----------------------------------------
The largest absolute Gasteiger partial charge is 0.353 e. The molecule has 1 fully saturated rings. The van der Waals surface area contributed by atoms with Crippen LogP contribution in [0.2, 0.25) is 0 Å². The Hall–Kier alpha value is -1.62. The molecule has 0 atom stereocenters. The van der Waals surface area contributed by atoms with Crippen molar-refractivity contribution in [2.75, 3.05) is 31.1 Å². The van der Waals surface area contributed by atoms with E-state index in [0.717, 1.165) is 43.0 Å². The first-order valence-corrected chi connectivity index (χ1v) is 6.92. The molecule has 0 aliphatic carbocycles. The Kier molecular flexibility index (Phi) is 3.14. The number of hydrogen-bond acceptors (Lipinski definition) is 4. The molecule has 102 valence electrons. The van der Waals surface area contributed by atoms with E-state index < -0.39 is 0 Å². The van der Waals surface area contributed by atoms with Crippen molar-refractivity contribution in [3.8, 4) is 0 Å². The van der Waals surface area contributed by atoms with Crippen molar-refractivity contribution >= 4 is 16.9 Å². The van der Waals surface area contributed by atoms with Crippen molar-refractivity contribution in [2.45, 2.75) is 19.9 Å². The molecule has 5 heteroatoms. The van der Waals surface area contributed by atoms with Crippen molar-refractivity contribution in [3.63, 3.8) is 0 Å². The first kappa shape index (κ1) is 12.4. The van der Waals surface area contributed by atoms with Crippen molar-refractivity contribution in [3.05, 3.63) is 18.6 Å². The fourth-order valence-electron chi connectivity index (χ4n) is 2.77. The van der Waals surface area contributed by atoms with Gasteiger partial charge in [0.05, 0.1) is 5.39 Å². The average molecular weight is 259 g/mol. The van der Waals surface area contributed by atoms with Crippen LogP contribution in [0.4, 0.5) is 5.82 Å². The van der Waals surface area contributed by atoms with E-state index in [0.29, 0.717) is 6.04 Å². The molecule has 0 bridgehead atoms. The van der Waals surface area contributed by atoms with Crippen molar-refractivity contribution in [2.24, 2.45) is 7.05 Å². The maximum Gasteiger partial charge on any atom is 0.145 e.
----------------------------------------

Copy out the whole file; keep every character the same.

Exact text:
The largest absolute Gasteiger partial charge is 0.353 e. The molecule has 1 fully saturated rings. The van der Waals surface area contributed by atoms with Crippen LogP contribution in [0.2, 0.25) is 0 Å². The Hall–Kier alpha value is -1.62. The molecule has 0 atom stereocenters. The van der Waals surface area contributed by atoms with Crippen molar-refractivity contribution in [2.75, 3.05) is 31.1 Å². The van der Waals surface area contributed by atoms with E-state index in [0.717, 1.165) is 43.0 Å². The first-order valence-corrected chi connectivity index (χ1v) is 6.92. The molecule has 0 aliphatic carbocycles. The Kier molecular flexibility index (Phi) is 3.14. The number of hydrogen-bond acceptors (Lipinski definition) is 4. The molecule has 102 valence electrons. The van der Waals surface area contributed by atoms with E-state index < -0.39 is 0 Å². The van der Waals surface area contributed by atoms with Crippen molar-refractivity contribution in [3.8, 4) is 0 Å². The van der Waals surface area contributed by atoms with Crippen molar-refractivity contribution >= 4 is 16.9 Å². The van der Waals surface area contributed by atoms with Crippen molar-refractivity contribution in [2.45, 2.75) is 19.9 Å². The molecule has 5 heteroatoms. The van der Waals surface area contributed by atoms with Crippen molar-refractivity contribution in [3.63, 3.8) is 0 Å². The first kappa shape index (κ1) is 12.4. The van der Waals surface area contributed by atoms with Crippen molar-refractivity contribution in [3.05, 3.63) is 18.6 Å². The fourth-order valence-electron chi connectivity index (χ4n) is 2.77. The van der Waals surface area contributed by atoms with Gasteiger partial charge in [0.05, 0.1) is 5.39 Å². The average molecular weight is 259 g/mol. The van der Waals surface area contributed by atoms with Crippen LogP contribution in [0.4, 0.5) is 5.82 Å². The van der Waals surface area contributed by atoms with E-state index in [0.29, 0.717) is 6.04 Å². The molecule has 0 bridgehead atoms. The van der Waals surface area contributed by atoms with Crippen molar-refractivity contribution in [2.24, 2.45) is 7.05 Å². The maximum Gasteiger partial charge on any atom is 0.145 e.